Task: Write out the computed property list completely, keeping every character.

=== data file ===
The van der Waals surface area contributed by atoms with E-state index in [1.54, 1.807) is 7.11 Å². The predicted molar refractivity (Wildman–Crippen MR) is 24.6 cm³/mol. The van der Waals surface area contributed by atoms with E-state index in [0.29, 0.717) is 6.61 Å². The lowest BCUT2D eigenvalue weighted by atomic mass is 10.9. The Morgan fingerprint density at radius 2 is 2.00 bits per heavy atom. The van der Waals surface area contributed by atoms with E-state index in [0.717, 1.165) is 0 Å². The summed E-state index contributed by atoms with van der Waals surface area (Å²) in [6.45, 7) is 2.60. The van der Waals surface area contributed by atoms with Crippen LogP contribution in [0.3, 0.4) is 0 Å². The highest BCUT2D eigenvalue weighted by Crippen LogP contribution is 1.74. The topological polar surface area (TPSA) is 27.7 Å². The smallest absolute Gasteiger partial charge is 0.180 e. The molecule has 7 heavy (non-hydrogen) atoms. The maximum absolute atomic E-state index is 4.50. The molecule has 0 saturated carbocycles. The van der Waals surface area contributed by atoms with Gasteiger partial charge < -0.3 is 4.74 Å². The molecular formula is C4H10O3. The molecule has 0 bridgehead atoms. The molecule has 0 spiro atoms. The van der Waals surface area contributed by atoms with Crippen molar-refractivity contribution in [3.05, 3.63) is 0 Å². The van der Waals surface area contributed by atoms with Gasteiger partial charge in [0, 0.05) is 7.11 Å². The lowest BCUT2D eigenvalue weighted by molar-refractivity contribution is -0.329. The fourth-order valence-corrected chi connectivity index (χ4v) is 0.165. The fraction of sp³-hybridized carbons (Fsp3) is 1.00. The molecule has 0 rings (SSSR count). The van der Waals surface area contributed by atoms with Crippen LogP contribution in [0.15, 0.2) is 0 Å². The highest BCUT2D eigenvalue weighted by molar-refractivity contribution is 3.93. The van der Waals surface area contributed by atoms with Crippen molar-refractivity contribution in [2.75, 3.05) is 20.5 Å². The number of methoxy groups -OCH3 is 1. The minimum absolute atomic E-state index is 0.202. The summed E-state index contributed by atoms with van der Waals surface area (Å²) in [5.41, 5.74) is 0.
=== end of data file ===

The van der Waals surface area contributed by atoms with E-state index in [1.54, 1.807) is 7.11 Å². The predicted molar refractivity (Wildman–Crippen MR) is 24.6 cm³/mol. The van der Waals surface area contributed by atoms with E-state index in [0.29, 0.717) is 6.61 Å². The lowest BCUT2D eigenvalue weighted by atomic mass is 10.9. The Morgan fingerprint density at radius 2 is 2.00 bits per heavy atom. The van der Waals surface area contributed by atoms with E-state index in [0.717, 1.165) is 0 Å². The summed E-state index contributed by atoms with van der Waals surface area (Å²) in [6.45, 7) is 2.60. The van der Waals surface area contributed by atoms with Crippen LogP contribution in [0.3, 0.4) is 0 Å². The highest BCUT2D eigenvalue weighted by Crippen LogP contribution is 1.74. The topological polar surface area (TPSA) is 27.7 Å². The smallest absolute Gasteiger partial charge is 0.180 e. The molecule has 7 heavy (non-hydrogen) atoms. The maximum absolute atomic E-state index is 4.50. The molecule has 0 saturated carbocycles. The van der Waals surface area contributed by atoms with Gasteiger partial charge < -0.3 is 4.74 Å². The molecular formula is C4H10O3. The molecule has 0 bridgehead atoms. The molecule has 0 spiro atoms. The van der Waals surface area contributed by atoms with Crippen molar-refractivity contribution in [3.05, 3.63) is 0 Å². The van der Waals surface area contributed by atoms with Gasteiger partial charge in [0, 0.05) is 7.11 Å². The lowest BCUT2D eigenvalue weighted by molar-refractivity contribution is -0.329. The fourth-order valence-corrected chi connectivity index (χ4v) is 0.165. The fraction of sp³-hybridized carbons (Fsp3) is 1.00. The molecule has 0 rings (SSSR count). The van der Waals surface area contributed by atoms with Crippen LogP contribution in [0.15, 0.2) is 0 Å². The highest BCUT2D eigenvalue weighted by molar-refractivity contribution is 3.93. The van der Waals surface area contributed by atoms with Crippen molar-refractivity contribution in [2.75, 3.05) is 20.5 Å². The number of methoxy groups -OCH3 is 1. The minimum absolute atomic E-state index is 0.202. The summed E-state index contributed by atoms with van der Waals surface area (Å²) in [5.41, 5.74) is 0.